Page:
MTV has long fallen on the way side in terms of videos, especially those of the music kind. For a channel whose abbreviation once meant Music Television, actually seeing a music video on the channel is the workings of myth and rumor in the present tense. MTV's main appeal now is partially-scripted "reality" shows which attract young teens and early twentysomethings in suburban America that aren't particularly keen on the urbane thinking of some of their Millennial brethren (though the channel does occasionally throw a half-chewed bone to the hipster crowd as well).
Still, MTV likes to remind people that it really does care about the music, in its annual Video Music Awards show at the end of August. The spectacle often awards artists not for their song talents, but for the artwork they put together for their music videos. More often than not, the VMAs include pleas for the channel to actually, you know, show music videos, or throwbacks to the era when the medium was dominant on the channel. This being MTV, the pleas fall on deaf ears, and another variant of Teen Moms and Jersey Shore gets put on air.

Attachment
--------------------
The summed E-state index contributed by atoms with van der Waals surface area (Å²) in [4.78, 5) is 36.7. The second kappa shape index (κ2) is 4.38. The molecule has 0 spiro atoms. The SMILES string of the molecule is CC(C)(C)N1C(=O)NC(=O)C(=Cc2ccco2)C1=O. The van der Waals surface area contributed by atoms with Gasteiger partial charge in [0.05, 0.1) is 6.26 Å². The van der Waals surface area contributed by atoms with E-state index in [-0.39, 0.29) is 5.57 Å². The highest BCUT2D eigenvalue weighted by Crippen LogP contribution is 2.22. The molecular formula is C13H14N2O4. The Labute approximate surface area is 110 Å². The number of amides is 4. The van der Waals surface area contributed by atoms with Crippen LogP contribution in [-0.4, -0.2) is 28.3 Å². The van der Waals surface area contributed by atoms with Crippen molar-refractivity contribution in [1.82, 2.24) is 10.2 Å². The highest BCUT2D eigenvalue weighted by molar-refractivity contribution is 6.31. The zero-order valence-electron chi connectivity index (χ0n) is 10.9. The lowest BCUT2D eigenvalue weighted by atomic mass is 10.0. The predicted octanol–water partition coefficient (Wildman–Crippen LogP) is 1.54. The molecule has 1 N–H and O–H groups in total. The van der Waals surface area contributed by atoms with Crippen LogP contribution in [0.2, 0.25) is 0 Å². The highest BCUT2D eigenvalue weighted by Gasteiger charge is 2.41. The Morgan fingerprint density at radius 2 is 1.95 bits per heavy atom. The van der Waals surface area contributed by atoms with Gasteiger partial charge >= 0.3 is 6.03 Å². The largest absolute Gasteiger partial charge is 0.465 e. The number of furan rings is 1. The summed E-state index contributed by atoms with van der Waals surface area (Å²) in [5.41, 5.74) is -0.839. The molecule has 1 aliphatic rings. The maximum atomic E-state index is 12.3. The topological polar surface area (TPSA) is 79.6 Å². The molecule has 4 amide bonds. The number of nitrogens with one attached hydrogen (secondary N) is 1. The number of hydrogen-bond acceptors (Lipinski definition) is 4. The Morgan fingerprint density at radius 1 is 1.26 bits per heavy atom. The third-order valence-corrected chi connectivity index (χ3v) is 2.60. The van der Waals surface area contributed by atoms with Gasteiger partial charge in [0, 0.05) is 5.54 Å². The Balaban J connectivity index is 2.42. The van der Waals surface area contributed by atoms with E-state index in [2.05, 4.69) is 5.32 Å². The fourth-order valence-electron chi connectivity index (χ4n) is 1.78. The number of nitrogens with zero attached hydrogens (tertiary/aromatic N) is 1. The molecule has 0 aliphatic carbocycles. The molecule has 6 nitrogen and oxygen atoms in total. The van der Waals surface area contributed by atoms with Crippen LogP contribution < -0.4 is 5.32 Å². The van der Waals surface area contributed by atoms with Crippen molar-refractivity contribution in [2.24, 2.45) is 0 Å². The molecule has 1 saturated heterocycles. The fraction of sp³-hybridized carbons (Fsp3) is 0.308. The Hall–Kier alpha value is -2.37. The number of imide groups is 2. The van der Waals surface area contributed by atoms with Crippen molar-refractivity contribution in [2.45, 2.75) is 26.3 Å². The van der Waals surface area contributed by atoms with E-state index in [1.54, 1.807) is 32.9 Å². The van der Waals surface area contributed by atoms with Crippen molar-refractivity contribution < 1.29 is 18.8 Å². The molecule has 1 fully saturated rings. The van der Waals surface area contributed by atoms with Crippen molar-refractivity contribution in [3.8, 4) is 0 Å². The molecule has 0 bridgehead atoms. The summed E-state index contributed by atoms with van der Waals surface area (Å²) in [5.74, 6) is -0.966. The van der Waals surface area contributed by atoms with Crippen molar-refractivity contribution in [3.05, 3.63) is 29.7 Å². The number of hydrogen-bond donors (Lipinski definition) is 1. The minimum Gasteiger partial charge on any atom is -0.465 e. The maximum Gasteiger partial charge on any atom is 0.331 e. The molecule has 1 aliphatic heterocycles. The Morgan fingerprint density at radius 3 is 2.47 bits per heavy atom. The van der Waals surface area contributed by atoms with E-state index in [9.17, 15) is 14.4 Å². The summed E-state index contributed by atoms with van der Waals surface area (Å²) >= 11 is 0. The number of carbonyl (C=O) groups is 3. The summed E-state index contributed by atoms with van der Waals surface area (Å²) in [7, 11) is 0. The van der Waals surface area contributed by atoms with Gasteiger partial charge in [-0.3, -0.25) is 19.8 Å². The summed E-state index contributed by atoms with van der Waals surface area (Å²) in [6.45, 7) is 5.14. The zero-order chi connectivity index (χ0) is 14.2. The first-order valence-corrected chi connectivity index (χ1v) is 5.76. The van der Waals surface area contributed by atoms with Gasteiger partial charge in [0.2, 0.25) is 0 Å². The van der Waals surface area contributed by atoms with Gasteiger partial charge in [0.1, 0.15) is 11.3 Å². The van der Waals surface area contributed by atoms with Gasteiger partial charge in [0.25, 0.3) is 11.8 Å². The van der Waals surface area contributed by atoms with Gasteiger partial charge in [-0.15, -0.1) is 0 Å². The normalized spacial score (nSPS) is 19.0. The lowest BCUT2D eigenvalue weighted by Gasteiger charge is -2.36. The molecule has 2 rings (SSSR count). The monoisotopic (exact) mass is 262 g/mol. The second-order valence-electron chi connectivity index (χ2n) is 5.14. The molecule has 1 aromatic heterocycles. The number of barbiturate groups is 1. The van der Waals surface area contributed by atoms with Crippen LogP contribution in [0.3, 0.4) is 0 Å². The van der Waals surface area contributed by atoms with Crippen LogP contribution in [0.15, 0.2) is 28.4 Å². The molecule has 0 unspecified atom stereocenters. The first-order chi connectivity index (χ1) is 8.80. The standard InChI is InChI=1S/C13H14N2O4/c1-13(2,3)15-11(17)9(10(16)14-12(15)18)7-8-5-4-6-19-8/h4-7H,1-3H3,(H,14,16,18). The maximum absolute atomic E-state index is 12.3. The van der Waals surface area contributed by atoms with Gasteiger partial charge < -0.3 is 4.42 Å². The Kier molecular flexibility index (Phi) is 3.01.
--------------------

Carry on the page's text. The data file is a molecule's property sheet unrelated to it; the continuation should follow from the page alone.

To get hip with the social media crowd, however, MTV has taken back the video medium, albeit in a way that has nothing to do with music videos. The channel will announce the nominees of the VMAs tomorrow at 8 A.M. EDT/5 A.M. PDT through their Instagram page, as well as their Twitter feed. Especially in the case of Twitter, MTV will make use of the newfangled Vine video service, which has been the source of short clips that mesh well with Twitter's microblogging ouerve. The Vine videos will be the primary source of nominee information.
In the spirit of being clever and creative, MTV hired stop-motion animator Khoa Phan, known for his own Vine videos, to provide the Vine footage for the VMAs' nominees. Phan has previously worked with MTV on other stop-motion projects, including some PSAs on sex education. Their social media collaboration efforts reflect a growing trend on the channel's part to make itself relevant in the YouTube and post-reality era. MTV's work on Instagram has been useful: Their recent stunt of the ubiquitous VMA "Moonman" travelling from the show's old venue of the Staples Center in Los Angeles to the Barclays Center in New York City, itself a reflection of the geographic shift in youth culture, gathered impressions on Twitter, Tumblr, and Facebook numbering in the millions. Through the use of Vine, MTV intends to expand that scope so as to stay a somehow-important part of youth culture.
They still aren't showing music videos, though.